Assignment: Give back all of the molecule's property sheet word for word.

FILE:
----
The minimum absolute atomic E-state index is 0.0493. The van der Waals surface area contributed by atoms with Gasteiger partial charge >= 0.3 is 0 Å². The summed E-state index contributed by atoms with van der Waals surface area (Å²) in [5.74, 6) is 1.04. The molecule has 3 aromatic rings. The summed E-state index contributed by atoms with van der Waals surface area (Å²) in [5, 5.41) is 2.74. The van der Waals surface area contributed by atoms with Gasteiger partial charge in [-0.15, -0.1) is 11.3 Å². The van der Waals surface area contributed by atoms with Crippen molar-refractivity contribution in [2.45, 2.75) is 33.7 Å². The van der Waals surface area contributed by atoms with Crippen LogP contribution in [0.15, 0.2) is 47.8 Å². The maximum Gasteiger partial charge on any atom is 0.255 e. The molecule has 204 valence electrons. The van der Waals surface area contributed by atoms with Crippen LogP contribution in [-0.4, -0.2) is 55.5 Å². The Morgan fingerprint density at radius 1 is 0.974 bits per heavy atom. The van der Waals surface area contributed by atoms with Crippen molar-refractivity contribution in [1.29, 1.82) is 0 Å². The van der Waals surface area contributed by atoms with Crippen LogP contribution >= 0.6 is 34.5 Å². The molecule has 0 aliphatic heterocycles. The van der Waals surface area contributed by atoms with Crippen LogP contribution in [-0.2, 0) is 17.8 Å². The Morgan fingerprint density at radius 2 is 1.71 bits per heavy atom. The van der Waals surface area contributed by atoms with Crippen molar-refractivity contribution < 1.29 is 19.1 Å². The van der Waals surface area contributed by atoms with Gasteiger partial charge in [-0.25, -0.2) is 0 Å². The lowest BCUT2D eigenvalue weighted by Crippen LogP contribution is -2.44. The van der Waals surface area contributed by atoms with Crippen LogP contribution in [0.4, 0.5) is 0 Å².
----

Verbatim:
The minimum absolute atomic E-state index is 0.0493. The van der Waals surface area contributed by atoms with Gasteiger partial charge >= 0.3 is 0 Å². The summed E-state index contributed by atoms with van der Waals surface area (Å²) in [5.74, 6) is 1.04. The molecule has 3 aromatic rings. The summed E-state index contributed by atoms with van der Waals surface area (Å²) in [5, 5.41) is 2.74. The van der Waals surface area contributed by atoms with Gasteiger partial charge in [-0.15, -0.1) is 11.3 Å². The van der Waals surface area contributed by atoms with Crippen molar-refractivity contribution in [2.45, 2.75) is 33.7 Å². The van der Waals surface area contributed by atoms with Crippen LogP contribution in [0.15, 0.2) is 47.8 Å². The maximum Gasteiger partial charge on any atom is 0.255 e. The molecule has 204 valence electrons. The van der Waals surface area contributed by atoms with Crippen LogP contribution in [-0.4, -0.2) is 55.5 Å². The Morgan fingerprint density at radius 1 is 0.974 bits per heavy atom. The van der Waals surface area contributed by atoms with Crippen molar-refractivity contribution in [1.29, 1.82) is 0 Å². The van der Waals surface area contributed by atoms with Crippen LogP contribution >= 0.6 is 34.5 Å². The molecule has 0 aliphatic heterocycles. The van der Waals surface area contributed by atoms with Crippen LogP contribution in [-0.2, 0) is 17.8 Å². The Morgan fingerprint density at radius 2 is 1.71 bits per heavy atom. The van der Waals surface area contributed by atoms with Crippen molar-refractivity contribution < 1.29 is 19.1 Å². The van der Waals surface area contributed by atoms with Gasteiger partial charge in [-0.25, -0.2) is 0 Å². The lowest BCUT2D eigenvalue weighted by Crippen LogP contribution is -2.44. The van der Waals surface area contributed by atoms with Crippen LogP contribution in [0.4, 0.5) is 0 Å².